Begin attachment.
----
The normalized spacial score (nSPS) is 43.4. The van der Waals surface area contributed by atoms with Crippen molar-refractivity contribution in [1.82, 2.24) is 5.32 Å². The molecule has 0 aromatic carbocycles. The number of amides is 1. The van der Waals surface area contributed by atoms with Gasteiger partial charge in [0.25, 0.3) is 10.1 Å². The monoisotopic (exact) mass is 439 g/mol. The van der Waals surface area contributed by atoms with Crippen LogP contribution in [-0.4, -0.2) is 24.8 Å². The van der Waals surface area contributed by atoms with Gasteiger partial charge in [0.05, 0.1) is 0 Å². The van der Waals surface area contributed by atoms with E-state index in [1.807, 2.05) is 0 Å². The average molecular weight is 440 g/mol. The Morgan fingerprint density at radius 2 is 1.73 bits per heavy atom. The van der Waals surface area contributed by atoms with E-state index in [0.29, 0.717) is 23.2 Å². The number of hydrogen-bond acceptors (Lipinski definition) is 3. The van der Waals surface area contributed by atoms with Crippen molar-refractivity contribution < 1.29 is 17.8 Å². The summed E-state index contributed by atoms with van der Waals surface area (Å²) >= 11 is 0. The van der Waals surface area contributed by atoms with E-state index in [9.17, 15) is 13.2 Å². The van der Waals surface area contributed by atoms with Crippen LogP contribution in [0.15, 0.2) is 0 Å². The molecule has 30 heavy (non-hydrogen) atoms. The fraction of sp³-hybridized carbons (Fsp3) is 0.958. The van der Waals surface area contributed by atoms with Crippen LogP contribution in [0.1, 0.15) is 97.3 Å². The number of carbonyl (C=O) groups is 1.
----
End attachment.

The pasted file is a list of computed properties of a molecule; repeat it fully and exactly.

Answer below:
The normalized spacial score (nSPS) is 43.4. The van der Waals surface area contributed by atoms with Crippen molar-refractivity contribution in [1.82, 2.24) is 5.32 Å². The molecule has 0 aromatic carbocycles. The number of amides is 1. The van der Waals surface area contributed by atoms with Gasteiger partial charge in [0.25, 0.3) is 10.1 Å². The monoisotopic (exact) mass is 439 g/mol. The van der Waals surface area contributed by atoms with Crippen LogP contribution in [-0.4, -0.2) is 24.8 Å². The van der Waals surface area contributed by atoms with Gasteiger partial charge in [0.05, 0.1) is 0 Å². The van der Waals surface area contributed by atoms with E-state index in [1.807, 2.05) is 0 Å². The average molecular weight is 440 g/mol. The Morgan fingerprint density at radius 2 is 1.73 bits per heavy atom. The van der Waals surface area contributed by atoms with E-state index in [0.29, 0.717) is 23.2 Å². The number of hydrogen-bond acceptors (Lipinski definition) is 3. The van der Waals surface area contributed by atoms with Crippen molar-refractivity contribution < 1.29 is 17.8 Å². The summed E-state index contributed by atoms with van der Waals surface area (Å²) >= 11 is 0. The van der Waals surface area contributed by atoms with E-state index in [9.17, 15) is 13.2 Å². The van der Waals surface area contributed by atoms with Crippen LogP contribution in [0.15, 0.2) is 0 Å². The molecule has 30 heavy (non-hydrogen) atoms. The fraction of sp³-hybridized carbons (Fsp3) is 0.958. The van der Waals surface area contributed by atoms with Crippen LogP contribution in [0.1, 0.15) is 97.3 Å². The number of carbonyl (C=O) groups is 1.